There aren’t many things that can ruin your day like an ear infection or a blocked ear since you’re constantly aware of the discomfort or pain that it’s causing you. There are many home remedies to this condition, and many of them contain rubbing alcohol.
So can you put rubbing alcohol in your ear? Yes, it is typically safe to put rubbing alcohol in your ear. However, don’t expect this to be a magical remedy to whatever you’re suffering from. Before attempting a home remedy, you should always consult a doctor for their medical advice.
There are a few caveats to consider when it comes to putting rubbing alcohol in your ear, like the conditions that it can treat and those that it can’t. I’ll take a more detailed look at when you should and shouldn’t put rubbing alcohol in your ear, and then I’ll cover a few alternatives if you don’t have any rubbing alcohol available.
Is it Safe to Put Rubbing Alcohol in my Ear?
The main reason why most people put rubbing alcohol in their ear is that they’re trying to treat an ear infection, but rubbing alcohol can also be used to treat other ear-based issues.
I’ll go over each of these conditions to give you a better idea of how rubbing alcohol should be used to treat them and how you should administer the solution:
- Ear infection
- Swimmer’s ear
- Ear blockage
Rubbing alcohol is considered a good treatment for ear infections because of its effectiveness at killing bacteria in the local area. It is used as an antiseptic because it dries out bacteria until they die by permeating the cellular membrane and replacing the water that was previously keeping the cell alive.
Despite rubbing alcohol being lethal to bacteria that can cause ear infections, it will not do permanent damage to your ear, provided you use the right form of alcohol. You’ll want to avoid treating your ear problems with isopropyl alcohol, as that is toxic to humans. Stick to using ethanol instead.
Keep in mind that rubbing alcohol should only be used on your ear if you have an outer ear infection. Middle and inner ear infections won’t be helped by rubbing alcohol because it won’t be able to penetrate deeply enough into the ear canal to make a significant difference in the infection.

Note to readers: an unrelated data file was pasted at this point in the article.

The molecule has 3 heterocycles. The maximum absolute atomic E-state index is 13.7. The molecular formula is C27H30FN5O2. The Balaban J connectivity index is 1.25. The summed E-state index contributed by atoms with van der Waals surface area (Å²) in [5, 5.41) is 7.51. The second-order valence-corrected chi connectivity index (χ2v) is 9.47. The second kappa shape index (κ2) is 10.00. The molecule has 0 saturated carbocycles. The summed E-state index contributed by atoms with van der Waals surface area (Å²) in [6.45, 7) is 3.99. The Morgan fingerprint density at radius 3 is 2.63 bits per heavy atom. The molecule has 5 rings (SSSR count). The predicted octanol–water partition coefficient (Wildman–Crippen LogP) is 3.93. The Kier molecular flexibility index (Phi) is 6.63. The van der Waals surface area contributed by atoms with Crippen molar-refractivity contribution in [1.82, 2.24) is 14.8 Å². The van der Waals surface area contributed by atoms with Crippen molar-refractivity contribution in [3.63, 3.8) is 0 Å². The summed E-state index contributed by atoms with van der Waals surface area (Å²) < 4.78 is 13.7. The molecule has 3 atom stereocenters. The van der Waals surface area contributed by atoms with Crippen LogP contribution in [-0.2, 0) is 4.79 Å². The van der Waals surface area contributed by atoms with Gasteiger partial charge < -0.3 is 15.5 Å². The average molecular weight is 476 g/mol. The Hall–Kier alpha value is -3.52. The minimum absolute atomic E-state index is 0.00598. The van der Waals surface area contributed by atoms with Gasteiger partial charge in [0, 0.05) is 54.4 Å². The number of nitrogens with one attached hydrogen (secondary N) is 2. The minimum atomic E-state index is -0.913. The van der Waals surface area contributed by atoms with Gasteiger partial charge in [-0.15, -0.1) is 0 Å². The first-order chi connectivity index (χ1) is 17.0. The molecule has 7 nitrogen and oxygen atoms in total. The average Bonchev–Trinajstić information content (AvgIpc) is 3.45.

You should also avoid using rubbing alcohol to treat an ear infection if you’re experiencing drainage (meaning that fluid is leaking out of your ear).
A common solution that is used for ear infections is a mixture of equal parts apple cider vinegar and rubbing alcohol, as both substances are effective at killing off bacteria and microorganisms.
Swimmer’s ear is a form of ear infection that is caused by water entering your ear and not leaving it after you go swimming. Because of the moist environment created in your ear, it becomes a breeding ground for bacteria and other microorganisms that can result in an ear infection.
Rubbing alcohol is frequently used to treat this condition, and you’re expected to use a similar solution that you would for an ear infection. Instead of mixing equal parts apple cider vinegar and rubbing alcohol, merely replace the apple cider vinegar with white vinegar and you’re ready to treat your case of swimmer’s ear.
You should only put about one teaspoon of the solution into your ear at a time before letting it drain out of the ear. If you’re experiencing symptoms in both ears, repeat the process for the other ear.
Ear flushing isn’t a condition like the other two things we’ve explored so far, but it is used to help counter earwax buildup or even debris that has become lodged in your ear canal. If you don’t diligently clean the wax out of your ears, it may even reach the point where your hearing gets blocked.
Most ear flushing solutions are made of a mix of equal parts white vinegar and rubbing alcohol, but some professionals recommend mixing boric acid into the solution as well. This helps break down the earwax, making it easier to drain out when the mix of alcohol and vinegar comes out of your ear.
Keep in mind that ear flushing can have some unexpected temporary side effects like dizziness, ear discomfort, and even tinnitus (ear ringing).
Here are some other posts that might interest you:
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- What Is Rubbing Alcohol?
- Alternative to Rubbing Alcohol for Cleaning Electronics
- Are Isopropyl and Rubbing Alcohol the Same?
- Can You Use Rubbing Alcohol to Remove CPU Thermal Paste?
Alternatives to Rubbing Alcohol for Cleaning Your Ears
If you don’t have rubbing alcohol at your disposal, there are plenty of alternatives to it that are available to you. As you may have guessed from the above solutions, vinegar can accomplish much of the same work that rubbing alcohol can, and you can replace the alcohol in each of those solutions with warm, clean water.
If you don’t have any vinegar available, ear drainage solutions have also been made out of warm olive oil, though this will not necessarily kill any bacteria living in your ear. Instead, the olive oil will help break down the earwax that is causing a blockage, making it a good choice for ear drainage but not for infections.
Other ways to soften your earwax and make way for ear drainage include baby oil, mineral oil, and even hydrogen peroxide. These solutions aren’t as fast-acting as vinegar or rubbing alcohol, but they will soften the earwax enough to be removed with a flush of hot water after a day or two.
When to See a Doctor for Your Ear
If you’re experiencing any symptoms of an ear infection, it’s essential that you go and speak to your general practitioner as soon as possible so they can diagnose the issue. These symptoms include discomfort or pain in your ear canal, including swelling or itchiness.
You should also see a doctor if your ear is completely blocked by earwax or debris, and you should especially seek medical help if there is fluid draining from your ear.